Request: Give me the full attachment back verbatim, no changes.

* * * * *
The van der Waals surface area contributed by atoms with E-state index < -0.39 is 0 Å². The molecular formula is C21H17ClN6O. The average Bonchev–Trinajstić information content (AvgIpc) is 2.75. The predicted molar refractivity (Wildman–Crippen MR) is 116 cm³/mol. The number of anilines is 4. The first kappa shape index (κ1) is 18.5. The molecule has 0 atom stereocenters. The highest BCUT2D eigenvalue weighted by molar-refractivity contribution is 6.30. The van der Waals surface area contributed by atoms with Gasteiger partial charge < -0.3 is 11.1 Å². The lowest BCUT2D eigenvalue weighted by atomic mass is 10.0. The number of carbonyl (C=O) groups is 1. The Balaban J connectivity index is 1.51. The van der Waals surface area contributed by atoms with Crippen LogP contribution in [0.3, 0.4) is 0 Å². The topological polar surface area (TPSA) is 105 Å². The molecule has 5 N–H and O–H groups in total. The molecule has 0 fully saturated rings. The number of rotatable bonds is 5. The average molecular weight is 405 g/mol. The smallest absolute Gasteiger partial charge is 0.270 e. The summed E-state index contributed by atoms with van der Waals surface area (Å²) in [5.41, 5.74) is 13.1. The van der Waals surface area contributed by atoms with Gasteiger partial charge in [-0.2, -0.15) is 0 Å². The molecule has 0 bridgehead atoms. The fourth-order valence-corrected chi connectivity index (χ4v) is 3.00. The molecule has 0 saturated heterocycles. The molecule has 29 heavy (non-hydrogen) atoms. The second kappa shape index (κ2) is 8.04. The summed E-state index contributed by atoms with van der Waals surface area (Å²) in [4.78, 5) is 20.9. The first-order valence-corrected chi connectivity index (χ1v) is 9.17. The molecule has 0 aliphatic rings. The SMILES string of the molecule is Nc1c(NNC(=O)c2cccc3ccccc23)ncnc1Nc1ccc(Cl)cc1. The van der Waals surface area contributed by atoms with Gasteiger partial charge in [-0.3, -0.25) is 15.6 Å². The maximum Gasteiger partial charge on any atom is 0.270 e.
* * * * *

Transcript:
The van der Waals surface area contributed by atoms with E-state index < -0.39 is 0 Å². The molecular formula is C21H17ClN6O. The average Bonchev–Trinajstić information content (AvgIpc) is 2.75. The predicted molar refractivity (Wildman–Crippen MR) is 116 cm³/mol. The number of anilines is 4. The first kappa shape index (κ1) is 18.5. The molecule has 0 atom stereocenters. The highest BCUT2D eigenvalue weighted by molar-refractivity contribution is 6.30. The van der Waals surface area contributed by atoms with Gasteiger partial charge < -0.3 is 11.1 Å². The lowest BCUT2D eigenvalue weighted by atomic mass is 10.0. The number of carbonyl (C=O) groups is 1. The Balaban J connectivity index is 1.51. The van der Waals surface area contributed by atoms with Crippen LogP contribution in [0.3, 0.4) is 0 Å². The topological polar surface area (TPSA) is 105 Å². The molecule has 5 N–H and O–H groups in total. The molecule has 0 fully saturated rings. The number of rotatable bonds is 5. The average molecular weight is 405 g/mol. The smallest absolute Gasteiger partial charge is 0.270 e. The summed E-state index contributed by atoms with van der Waals surface area (Å²) in [5.41, 5.74) is 13.1. The van der Waals surface area contributed by atoms with Gasteiger partial charge in [-0.2, -0.15) is 0 Å². The molecule has 0 bridgehead atoms. The fourth-order valence-corrected chi connectivity index (χ4v) is 3.00. The molecule has 0 saturated heterocycles. The molecule has 29 heavy (non-hydrogen) atoms. The second kappa shape index (κ2) is 8.04. The summed E-state index contributed by atoms with van der Waals surface area (Å²) in [4.78, 5) is 20.9. The first-order valence-corrected chi connectivity index (χ1v) is 9.17. The molecule has 0 aliphatic rings. The SMILES string of the molecule is Nc1c(NNC(=O)c2cccc3ccccc23)ncnc1Nc1ccc(Cl)cc1. The van der Waals surface area contributed by atoms with Gasteiger partial charge in [-0.3, -0.25) is 15.6 Å². The maximum Gasteiger partial charge on any atom is 0.270 e.